Features : The Best Emerging Market Banks 2007
ANNUAL SURVEY

In our 14th annual survey of top banking performers in emerging markets, we name those banks that are consistently providing high levels of service in often-tumultuous markets.



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Despite China being hit by its worst day of trading in 10 years, emerging markets remain resilient

The Chinese stock market suffered its worst day of trading in 10 years on February 27, with the Shanghai composite index falling nearly 9%. While the plunge unnerved investors in global markets and temporarily widened spreads on emerging market debt, the bigger surprise was how quickly the markets bounced back.

The emerging markets appear to have reached a new level of maturity that relegates panics and domino theories to a bygone era. Structural reforms have reduced foreign debt mountains to molehills in many cases, and inflation has been brought under control, with one or two notable exceptions.

It is impossible to generalize across diverse emerging markets that are geographically dispersed and account for 85% of the world’s population. There is also no predicting when the next bout of risk aversion could rear its head. It is clear, however, that the biggest opportunities lie in the emerging markets that are implementing policies for financial reform and are integrating into the global economy.

The outlook for commodity prices recently brightened, and prospects for global growth remain solid. The fastest growing regions of the world, such as Asia, Central and Eastern Europe and most of the oil-producing countries of the Middle East, will require increased financial services. Other countries that are experiencing political upheavals and imploding economies require the financial security and sound advice that good bankers can provide.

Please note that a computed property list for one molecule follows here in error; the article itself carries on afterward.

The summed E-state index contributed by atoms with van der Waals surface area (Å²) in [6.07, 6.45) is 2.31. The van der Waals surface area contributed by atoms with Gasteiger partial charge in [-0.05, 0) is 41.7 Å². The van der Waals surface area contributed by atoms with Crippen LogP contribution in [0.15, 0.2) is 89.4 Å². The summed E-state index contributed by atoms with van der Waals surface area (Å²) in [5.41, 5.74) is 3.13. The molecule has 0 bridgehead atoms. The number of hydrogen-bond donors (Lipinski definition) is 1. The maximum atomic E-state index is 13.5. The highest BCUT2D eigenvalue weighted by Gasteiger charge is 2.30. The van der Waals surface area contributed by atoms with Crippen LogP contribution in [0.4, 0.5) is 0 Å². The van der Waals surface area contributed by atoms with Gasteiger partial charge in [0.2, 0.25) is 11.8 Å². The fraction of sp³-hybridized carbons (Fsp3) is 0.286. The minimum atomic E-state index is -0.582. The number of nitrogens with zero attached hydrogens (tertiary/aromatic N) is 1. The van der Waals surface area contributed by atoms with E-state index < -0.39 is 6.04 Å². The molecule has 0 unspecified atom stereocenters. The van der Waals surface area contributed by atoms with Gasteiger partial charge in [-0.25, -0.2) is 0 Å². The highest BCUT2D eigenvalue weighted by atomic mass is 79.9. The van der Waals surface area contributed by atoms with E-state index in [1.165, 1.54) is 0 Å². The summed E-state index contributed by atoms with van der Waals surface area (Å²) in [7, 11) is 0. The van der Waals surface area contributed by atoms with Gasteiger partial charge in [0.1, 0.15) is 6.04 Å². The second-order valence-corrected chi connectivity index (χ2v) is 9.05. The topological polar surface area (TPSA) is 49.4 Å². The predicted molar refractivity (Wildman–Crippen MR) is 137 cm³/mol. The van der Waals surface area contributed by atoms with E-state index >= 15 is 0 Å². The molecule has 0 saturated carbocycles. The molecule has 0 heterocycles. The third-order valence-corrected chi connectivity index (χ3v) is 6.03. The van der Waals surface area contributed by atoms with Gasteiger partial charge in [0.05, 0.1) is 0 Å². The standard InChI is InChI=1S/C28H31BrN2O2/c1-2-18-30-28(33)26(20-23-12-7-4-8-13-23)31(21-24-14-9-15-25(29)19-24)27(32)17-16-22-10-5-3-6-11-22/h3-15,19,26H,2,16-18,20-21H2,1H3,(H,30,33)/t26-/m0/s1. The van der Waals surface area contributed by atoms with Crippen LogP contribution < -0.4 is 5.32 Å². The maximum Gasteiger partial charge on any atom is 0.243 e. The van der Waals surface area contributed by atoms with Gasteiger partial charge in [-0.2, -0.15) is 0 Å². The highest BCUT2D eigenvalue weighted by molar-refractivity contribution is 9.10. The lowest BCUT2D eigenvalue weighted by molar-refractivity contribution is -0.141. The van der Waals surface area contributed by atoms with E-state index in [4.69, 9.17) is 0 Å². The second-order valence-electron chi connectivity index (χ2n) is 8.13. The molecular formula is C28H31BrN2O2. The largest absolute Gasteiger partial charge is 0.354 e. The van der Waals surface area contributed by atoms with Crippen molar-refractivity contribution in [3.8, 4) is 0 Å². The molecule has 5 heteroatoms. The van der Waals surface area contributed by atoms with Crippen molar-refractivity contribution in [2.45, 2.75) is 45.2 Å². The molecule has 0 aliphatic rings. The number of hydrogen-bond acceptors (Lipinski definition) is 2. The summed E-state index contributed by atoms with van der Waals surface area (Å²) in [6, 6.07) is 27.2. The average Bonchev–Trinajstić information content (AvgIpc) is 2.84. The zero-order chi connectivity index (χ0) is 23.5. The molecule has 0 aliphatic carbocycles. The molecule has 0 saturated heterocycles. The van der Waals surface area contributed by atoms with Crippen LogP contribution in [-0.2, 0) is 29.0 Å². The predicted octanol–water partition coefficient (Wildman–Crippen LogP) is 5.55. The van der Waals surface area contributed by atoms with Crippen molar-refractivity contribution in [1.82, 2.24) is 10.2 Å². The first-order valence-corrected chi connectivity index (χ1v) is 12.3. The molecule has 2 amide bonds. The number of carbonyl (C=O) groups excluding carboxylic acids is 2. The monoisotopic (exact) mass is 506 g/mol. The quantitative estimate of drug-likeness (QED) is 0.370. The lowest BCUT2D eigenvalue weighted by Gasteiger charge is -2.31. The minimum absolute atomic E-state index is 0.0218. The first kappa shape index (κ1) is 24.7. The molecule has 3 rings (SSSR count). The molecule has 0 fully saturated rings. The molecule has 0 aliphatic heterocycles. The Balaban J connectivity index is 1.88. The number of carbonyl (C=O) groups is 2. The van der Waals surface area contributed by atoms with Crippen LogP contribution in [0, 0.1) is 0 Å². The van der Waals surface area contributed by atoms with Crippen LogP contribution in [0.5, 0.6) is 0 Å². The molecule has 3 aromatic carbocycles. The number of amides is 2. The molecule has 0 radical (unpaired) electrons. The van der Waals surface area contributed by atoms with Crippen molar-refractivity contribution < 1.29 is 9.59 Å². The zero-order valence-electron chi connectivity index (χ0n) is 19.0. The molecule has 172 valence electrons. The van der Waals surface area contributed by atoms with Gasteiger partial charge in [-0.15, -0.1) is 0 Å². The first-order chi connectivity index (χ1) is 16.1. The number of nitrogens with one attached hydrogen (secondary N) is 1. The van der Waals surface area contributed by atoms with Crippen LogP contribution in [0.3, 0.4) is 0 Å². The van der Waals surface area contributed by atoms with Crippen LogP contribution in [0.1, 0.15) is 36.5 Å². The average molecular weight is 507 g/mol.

A sound banking system is a key to economic development. As markets open to foreign competition and international banks make further inroads, they are sharing their knowledge and introducing new technology. Meanwhile, many local banks are rising to the competitive challenge and improving their products and services.

In selecting this year’s winners, we relied as always on input from industry analysts, corporate executives and banking consultants, as well as research by Global Finance’s editorial team. Our selection criteria included knowledge of local conditions and customer needs, growth in assets, profitability, strategic relationships, experienced staff, innovative products, competitive pricing, level of non-performing loans and use of technology.

The winners are not always the biggest banks but, rather, the best banks—those with the qualities that corporations should look for when choosing a bank. These are banks with effective risk-management systems and good corporate governance. They often are also banks that get involved with improving their local communities through support for higher education and social programs, particularly in the poorest countries. Many are involved with microfinance and lending to small and medium-size businesses, as well as serving the needs of the growing list of major corporations in their countries.


Gordon Platt
 

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